War in the Middle East: Israeli Prime Minister Netanyahu rejects advice – politics

In view of the growing threat of war in the Middle East, Federal Foreign Minister Annalena Baerbock tried to relax things during a trip to Israel on Wednesday. After the Iranian attack with drones and missiles, “everyone must now act prudently and responsibly,” she said in Tel Aviv. Israel should “not back down, but exercise wise restraint.” This was countered by Prime Minister Benjamin Netanyahu, with whom she had recently met. “I want to make it clear that we will make our own decisions,” he said, referring to “all sorts of suggestions and advice” from allies. “The State of Israel will do whatever is necessary to defend itself.”

This can be understood as a poorly disguised rebuff to the diplomatic efforts that British Foreign Minister David Cameron also attempted in Israel in parallel to Baerbock on Wednesday. Baerbock therefore described the situation in fire department jargon. She spoke of an “extremely dangerous situation,” an “imminent conflagration,” and specifically called on Iran and its allies “not to add any more fuel to the fire.”

Baerbock’s quick visit fits in with the efforts of the Western allies, driven by great time pressure, to dissuade Israel from a military counterattack that could plunge the entire region into a major war. US President Joe Biden had already started this in a telephone conversation with Netanyahu on Sunday night, when the flashes of light from the missile defense had only just faded. Americans and Europeans are concerned about averting a horror scenario in terms of security policy, but also about the global economy. A major confrontation in the Middle East would cause oil prices to rise and trade routes and supply chains would be threatened.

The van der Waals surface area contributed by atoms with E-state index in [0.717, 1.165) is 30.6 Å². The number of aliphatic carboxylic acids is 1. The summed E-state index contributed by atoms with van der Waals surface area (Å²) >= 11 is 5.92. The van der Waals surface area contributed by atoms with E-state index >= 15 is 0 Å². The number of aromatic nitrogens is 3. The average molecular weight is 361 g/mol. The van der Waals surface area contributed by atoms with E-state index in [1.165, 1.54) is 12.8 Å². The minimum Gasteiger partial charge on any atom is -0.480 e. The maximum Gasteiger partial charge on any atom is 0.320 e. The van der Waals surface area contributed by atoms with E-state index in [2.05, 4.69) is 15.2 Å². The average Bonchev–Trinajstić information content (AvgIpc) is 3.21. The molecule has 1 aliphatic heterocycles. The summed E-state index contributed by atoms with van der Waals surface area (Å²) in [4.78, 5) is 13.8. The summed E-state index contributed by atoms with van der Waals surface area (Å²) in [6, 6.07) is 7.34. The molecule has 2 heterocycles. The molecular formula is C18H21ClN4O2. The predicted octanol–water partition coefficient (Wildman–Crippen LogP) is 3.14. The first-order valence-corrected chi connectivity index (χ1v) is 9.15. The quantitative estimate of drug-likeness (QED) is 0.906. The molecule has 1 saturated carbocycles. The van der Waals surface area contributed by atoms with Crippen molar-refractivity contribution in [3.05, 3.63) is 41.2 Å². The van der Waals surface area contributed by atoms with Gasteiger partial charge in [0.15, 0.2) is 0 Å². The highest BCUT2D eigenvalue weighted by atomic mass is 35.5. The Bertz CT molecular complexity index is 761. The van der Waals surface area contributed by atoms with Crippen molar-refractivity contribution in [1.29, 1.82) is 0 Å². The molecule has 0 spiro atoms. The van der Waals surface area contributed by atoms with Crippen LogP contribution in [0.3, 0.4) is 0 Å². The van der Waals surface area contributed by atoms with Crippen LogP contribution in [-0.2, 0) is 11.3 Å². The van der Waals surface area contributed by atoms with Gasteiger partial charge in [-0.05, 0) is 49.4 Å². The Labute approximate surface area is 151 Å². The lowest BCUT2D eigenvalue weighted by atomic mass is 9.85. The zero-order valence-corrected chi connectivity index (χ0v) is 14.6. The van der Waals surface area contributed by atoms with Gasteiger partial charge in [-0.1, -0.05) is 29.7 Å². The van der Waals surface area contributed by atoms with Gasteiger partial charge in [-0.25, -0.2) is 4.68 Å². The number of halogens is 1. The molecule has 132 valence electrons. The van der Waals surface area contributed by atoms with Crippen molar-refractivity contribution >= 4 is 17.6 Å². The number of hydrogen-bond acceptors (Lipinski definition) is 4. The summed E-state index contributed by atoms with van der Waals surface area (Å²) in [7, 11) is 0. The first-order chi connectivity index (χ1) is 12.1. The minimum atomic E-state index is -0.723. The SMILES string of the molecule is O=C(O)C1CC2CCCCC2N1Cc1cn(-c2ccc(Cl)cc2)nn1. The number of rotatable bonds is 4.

The Western allies like to combine the call for Israel to react in moderation with the point that the successful defense of the Iranian attack thanks to its superior air defense could also be used as an opportunity. Israel has thus “already proven its strength,” argued Baerbock in Tel Aviv. “Now it’s important to secure this defensive victory diplomatically.”

It is unclear when a military counterattack might occur

But Israel leaves no doubt that the Iranian attack must be responded to offensively for reasons of deterrence alone. “We cannot remain silent after this type of aggression,” said army spokesman Daniel Hagari. “Iran will not go unpunished.” What is deliberately left open is how massively and when the answer will come.

There are signs that Israel may take some time to respond militarily. Netanyahu said the counterattack would be decided “wisely” and “not based on gut instinct.” Referring to the Iranians, he said: “They must be nervous, just like they made us nervous.” Army chief Herzi Halevi hinted that it could still wait for the high Jewish holiday of Passover, which begins early next week. Citizens should be able to enjoy this time “almost as normal”. But this could just be a feint to lull the arch-enemy into a false sense of security.

Beyond the military threat, Israel is also calling for what Foreign Minister Katz calls a “diplomatic attack” on Iran. He demanded two things from his allies: the listing of the Revolutionary Guard as a terrorist organization plus sanctions against the Tehran regime. The urgent desire to increase political and economic pressure is certainly directed not least at Germany, which from Israel’s perspective has often been too lenient with the regime and too generous in trade relations in the past.

During her visit to Israel, Baerbock was able to point to a declaration of intent from the EU to tighten sanctions against Iran. At a video conference on Tuesday evening, the 27 EU foreign ministers agreed in principle to expand trade restrictions and, above all, to make it more difficult for Iran to build missiles. In Israel, the Foreign Minister promised that the Iranian attack “will not be without further consequences” and will lead to “massive sanctions.”

This topic is also on the agenda at the special summit of EU heads of state and government on Wednesday evening and at the meeting of the G-7 foreign ministers on the Italian island of Capri. Baerbock flew there directly from Tel Aviv on Wednesday afternoon. She will not bring any signs of relaxation in the Middle East with her from her trip to Israel.

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